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16 of 16 people found the following review helpful
5.0 out of 5 stars Best cookbook of 2011?, 6 Oct. 2011
This review is from: Odd Bits: How to Cook the Rest of the Animal (Hardcover)
While I am sure many will pick up Odd Bits as an "Iron Chef meets teenage boy dare meets Fear Factor episode", the reader will be swiftly and joyfully swooped up into one of the top books of 2011. Jennifer McLagan's final stage of her trilogy, including the much lauded Bones (2005) and Fat (2007), is a comprehensive exploration of those animal parts that are ignored or tossed in the bin, and the word fascinating would be the ultimate understatement in describing this book.

The Australian-born Jennifer McLagan is a Toronto-based chef and writer who is a regular contributor to Fine Cooking and Food & Drink. She is committed to the use of the full animal (à la Fergus Henderson) not only for purposes of economy or sustenance, but also culture and tradition. Odd Bits is her final manifesto to the world of daring or squeamish cooks to take a new look at less common parts of the animals.
At 256 pages the book is divided into five chapters and one "Interlude":
* Get a Heat: Challenging
* At the Front: Comfortingly Reassuring
* A True Snout of a Tail Meal
* Stuck in the Middle: Familiar and Exotic
* The Back End: Convention and Beyond Belief
* Basic Recipes: Odd Stocks

I presume for most readers, the front and the back of the animals will be the most challenging, however McLagan's knowledge and her reassuring voice are like a mother holding a child's hand as they walk to the haunted bedroom closet to reveal the monster. In each chapter she begins with an overview of the body parts and what we might expect to see (thereby removing the scary monster). Next she has an overview of how to select, prepare and cook the parts. And then she opens the closet door by presenting a relatively easy, but sure to please recipe for the body part(s). The very first recipe is characteristic of her goal and tone - Headcheese for the unconvinced. This is followed by numerous recipes ranging from common to eccentric:

* Veal Cheeks with Swiss Chard and Olives
* Cheese and Just a Little Brain Fritters
* Sweetbreads with Morels and Fresh Fava Beans
* Moroccan-Style Braised Heart
* Minted Tripe and Pea Salad
* Wild Boar Shanks with Cranberries and Chocolate
* Bone Marrow and Mushroom Custard

McLagan is realistic in the challenge before her. She starts the second chapter with "This chapter covers some more familiar territory, so if you are still recoiling from the idea of eating eyeballs, you'll be much more comfortable here." She manages the challenge by surrounding the "odd bits" concept with so many useful tips and contextual discussions that the book is elevated from freak show cookbook to indispensable cultural flagstone. Take, for example, her explanations of cooking with swiss chard, the use of parchment paper in the kitchen, how to cook proper eggs (hard-cooked eggs), how to prepare bread crumbs and where the term "tartare" originates (the Mongolian Tartars loved raw meat).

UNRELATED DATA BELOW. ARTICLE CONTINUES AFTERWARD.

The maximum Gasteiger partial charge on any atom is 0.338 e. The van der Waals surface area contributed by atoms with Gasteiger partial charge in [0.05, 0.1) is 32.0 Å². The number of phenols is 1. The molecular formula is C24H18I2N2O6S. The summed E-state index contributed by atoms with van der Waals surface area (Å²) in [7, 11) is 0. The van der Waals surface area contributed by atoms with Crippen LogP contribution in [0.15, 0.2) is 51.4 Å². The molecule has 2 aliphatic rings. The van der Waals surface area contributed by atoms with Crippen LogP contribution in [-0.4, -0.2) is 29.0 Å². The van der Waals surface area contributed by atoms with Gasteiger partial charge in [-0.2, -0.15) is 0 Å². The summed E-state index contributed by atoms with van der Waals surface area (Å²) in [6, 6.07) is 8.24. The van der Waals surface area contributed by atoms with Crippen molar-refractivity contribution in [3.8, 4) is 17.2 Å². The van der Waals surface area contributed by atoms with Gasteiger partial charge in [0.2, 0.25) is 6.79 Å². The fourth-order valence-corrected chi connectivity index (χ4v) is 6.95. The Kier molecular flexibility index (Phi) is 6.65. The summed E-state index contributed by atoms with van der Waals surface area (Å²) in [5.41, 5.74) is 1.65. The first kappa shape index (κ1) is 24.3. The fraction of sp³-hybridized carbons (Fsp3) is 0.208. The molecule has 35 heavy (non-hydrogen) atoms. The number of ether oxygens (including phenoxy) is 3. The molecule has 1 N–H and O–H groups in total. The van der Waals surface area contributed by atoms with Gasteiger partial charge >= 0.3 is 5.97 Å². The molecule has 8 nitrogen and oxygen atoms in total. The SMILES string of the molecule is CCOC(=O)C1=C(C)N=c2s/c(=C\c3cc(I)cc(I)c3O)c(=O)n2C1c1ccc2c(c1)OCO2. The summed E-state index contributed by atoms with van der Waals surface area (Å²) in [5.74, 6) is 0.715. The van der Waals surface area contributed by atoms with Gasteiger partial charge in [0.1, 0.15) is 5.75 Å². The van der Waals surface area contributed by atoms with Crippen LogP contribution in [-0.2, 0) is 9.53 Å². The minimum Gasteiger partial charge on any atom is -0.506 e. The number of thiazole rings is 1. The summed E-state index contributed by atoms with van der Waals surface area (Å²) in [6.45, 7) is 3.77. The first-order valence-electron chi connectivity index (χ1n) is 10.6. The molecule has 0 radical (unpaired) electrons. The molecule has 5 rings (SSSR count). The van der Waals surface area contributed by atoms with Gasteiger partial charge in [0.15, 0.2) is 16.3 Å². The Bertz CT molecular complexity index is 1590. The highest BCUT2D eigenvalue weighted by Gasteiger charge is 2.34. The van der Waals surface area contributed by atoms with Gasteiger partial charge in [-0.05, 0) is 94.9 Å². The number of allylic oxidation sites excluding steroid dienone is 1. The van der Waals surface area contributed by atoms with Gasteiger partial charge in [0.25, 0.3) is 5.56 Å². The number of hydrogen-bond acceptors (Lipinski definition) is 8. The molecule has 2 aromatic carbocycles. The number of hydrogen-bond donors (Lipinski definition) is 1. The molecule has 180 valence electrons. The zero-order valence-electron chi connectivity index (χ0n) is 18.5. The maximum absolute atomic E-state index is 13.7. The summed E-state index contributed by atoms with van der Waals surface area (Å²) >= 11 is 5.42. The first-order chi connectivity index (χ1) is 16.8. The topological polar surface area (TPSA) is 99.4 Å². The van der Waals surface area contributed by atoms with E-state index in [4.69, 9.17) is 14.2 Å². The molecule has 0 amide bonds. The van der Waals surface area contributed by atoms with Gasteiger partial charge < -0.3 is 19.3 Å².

And then she drops in more recipes like Devilled kidneys and mushrooms, Peruvian heart kababs, and Pistachio brain soufflé. The latter is the lead-in to a wonderful history lesson that has danced off my tongue at numerous cocktail parties since I read the page on Mock Turtle Soup. McLagan's comprehensive knowledge jitterbugs the history of 18th Century green turtles on London tables, calves heads, pig's ears, and Lewis Carroll's Alice in Wonderland... all the way down to Sir John Tenniel's illustrations in Alice of a mock turtle standing on the beach with the head and feet of a calf. Absolutely fascinating and with brilliance seldom encountered in a cookbook.

And the tips keep flowing. Each recipes offers alternative cuts for cooks not having access to her recommended cut. This is especially helpful for American readers who have a government agency that bans many animal parts that are commonly eaten elsewhere around the world. She also provides tips for talking with your butcher or meat supplier to maximize your recipes and gain better value, such as how you should have a certain cut of meat trimmed.

If there is one criticism (and I offer this very lightly), it is the overabundance of quotes. The quotes mix the modern and historic, and range from directly related to interestingly parallel. However, in many cases they distracted me from the section that I was reading so much so that I stopped reading the quotes until I finished the book, then I returned and read just the quotes. And more precisely, I believe the problem is with the layout of the quotes, as they are directly aligned with the text, making it challenging to ignore them. A small price to pay for sure, if even a price at all.

Odd Bits will not be the rockstar book that will fill the holiday stockings of every cook, but it should be. Readers will be hard-pressed to find a more well researched, interesting and useful cookbook in 2011. McLagan has triumphantly capped her trilogy, and regardless of why you buy the book, you will no longer fear the odd bits, but rather you will be striking up the grill to savor them with enthusiasm, confidence and joy.
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